dko dko - 4 months ago 29
Vb.net Question

How come sqlconnection.createCommand overrides return type of IDBConnection.CreateCommand?

I'm creating a Data Access factory class. I have a base DataAccess class that returns an IDBConnection in GetConnection(). In the SQLDataAccess class it basically returns new SQLConnection(). What I'm wondering is how to override the return type to be a specific SQLConnection. I understand you can't change the method signature as discussed in override property with a derived type. But they do this in .net with the DBConnection.CreateCommand() DBConnection returns a DBCommand and SQLConnection returns a SQLCommand by definition. How are they doing this?

Answer

As far as how SqlConnection and others that derive from DbConnection do it they have a new signature that hides the one on DbConnection. Here is the partial code for DbConnection and SqlConnection.

public class abstract DbConnection {
    // ...
    public DbCommand CreateCommand()
    {
      return this.CreateDbCommand();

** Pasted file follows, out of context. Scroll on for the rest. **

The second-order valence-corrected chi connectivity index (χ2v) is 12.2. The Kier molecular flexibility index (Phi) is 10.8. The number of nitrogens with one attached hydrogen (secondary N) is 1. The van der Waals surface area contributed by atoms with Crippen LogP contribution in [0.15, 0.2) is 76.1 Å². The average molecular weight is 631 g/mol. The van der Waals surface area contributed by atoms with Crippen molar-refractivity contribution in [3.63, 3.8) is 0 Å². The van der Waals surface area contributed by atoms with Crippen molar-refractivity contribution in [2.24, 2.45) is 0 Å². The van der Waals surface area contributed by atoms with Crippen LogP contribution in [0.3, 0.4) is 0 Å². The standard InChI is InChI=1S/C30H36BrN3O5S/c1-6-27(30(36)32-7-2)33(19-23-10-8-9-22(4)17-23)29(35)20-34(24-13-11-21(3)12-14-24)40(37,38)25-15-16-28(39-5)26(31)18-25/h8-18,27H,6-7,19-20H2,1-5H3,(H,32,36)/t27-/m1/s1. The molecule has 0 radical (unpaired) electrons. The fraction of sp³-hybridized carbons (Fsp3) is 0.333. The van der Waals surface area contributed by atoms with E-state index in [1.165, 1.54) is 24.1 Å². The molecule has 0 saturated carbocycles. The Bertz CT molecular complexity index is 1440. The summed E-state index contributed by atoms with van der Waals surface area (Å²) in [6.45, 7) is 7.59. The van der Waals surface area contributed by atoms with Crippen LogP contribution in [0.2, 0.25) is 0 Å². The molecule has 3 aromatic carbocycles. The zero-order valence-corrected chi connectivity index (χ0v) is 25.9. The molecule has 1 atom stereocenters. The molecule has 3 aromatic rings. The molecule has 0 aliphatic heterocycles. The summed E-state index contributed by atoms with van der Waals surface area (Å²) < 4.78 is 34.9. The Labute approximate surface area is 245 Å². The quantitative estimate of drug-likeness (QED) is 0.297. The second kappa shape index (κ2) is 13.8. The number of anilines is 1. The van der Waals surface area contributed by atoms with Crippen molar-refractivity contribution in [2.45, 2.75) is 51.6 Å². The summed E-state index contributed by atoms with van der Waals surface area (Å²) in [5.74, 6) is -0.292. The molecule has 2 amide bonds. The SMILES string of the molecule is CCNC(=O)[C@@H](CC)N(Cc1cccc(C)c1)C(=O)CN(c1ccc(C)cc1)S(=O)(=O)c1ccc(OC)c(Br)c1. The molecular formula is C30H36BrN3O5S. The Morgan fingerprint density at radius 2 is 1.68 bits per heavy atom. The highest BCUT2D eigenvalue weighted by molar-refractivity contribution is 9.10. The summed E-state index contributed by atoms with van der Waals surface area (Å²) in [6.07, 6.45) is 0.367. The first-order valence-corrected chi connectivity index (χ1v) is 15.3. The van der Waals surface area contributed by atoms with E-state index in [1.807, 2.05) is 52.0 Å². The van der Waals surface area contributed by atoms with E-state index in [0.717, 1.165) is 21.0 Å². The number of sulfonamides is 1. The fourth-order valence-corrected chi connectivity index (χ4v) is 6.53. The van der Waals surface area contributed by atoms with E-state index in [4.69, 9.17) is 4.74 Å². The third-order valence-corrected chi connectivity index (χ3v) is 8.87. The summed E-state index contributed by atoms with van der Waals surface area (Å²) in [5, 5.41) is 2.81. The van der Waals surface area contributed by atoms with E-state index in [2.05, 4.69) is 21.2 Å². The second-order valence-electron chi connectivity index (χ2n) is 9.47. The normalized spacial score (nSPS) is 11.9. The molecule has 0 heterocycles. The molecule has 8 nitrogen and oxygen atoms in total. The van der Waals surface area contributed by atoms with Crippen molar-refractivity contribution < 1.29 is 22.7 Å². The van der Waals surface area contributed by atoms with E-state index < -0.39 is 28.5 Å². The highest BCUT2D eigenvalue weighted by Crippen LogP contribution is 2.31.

}
    // ...
}

public class SqlConnection : DbConnection {
    // ...
    public SqlCommand CreateCommand()
    {
      return new SqlCommand((string) null, this);
    }
    // ...
}

You can use generics to accomplish this. There are other ways to do this though as it has been thought out before and there is more to it than just this as database implementations handle various items differently like placeholders for parameters, parameter types, functions that might exist in one implementation but not another, so your queries might have to vary too depending on the implementation. At first glance (we are obviously not getting the whole story here) this seems like reinventing the wheel so it might be better to research ORMs that abstract much of this for you.

public interface IDataAccess<TConnection, TCommand> where TConnection : IDbConnection where TCommand : IDbCommand
{
    TConnection GetConnection();
    TCommand CreateCommand(TConnection connection);
}

public class SQLDataAccess : IDataAccess<SqlConnection, SqlCommand>
{
    public SqlConnection GetConnection()
    {
        return new SqlConnection("");
    }

    public SqlCommand CreateCommand(SqlConnection connection)
    {
        return connection.CreateCommand();
    }
}

If you do not care about the specific implementation you are working with then I recommend you work with interfaces and forget the generics. Example:

public interface IDataAccess
{
    IDbConnection GetConnection();
    IDbCommand CreateCommand(IDbConnection connection);
}

public class SQLDataAccess : IDataAccess
{
    public IDbConnection GetConnection()
    {
        return new SqlConnection("");
    }

    public IDbCommand CreateCommand(IDbConnection connection)
    {
        return connection.CreateCommand();
    }
}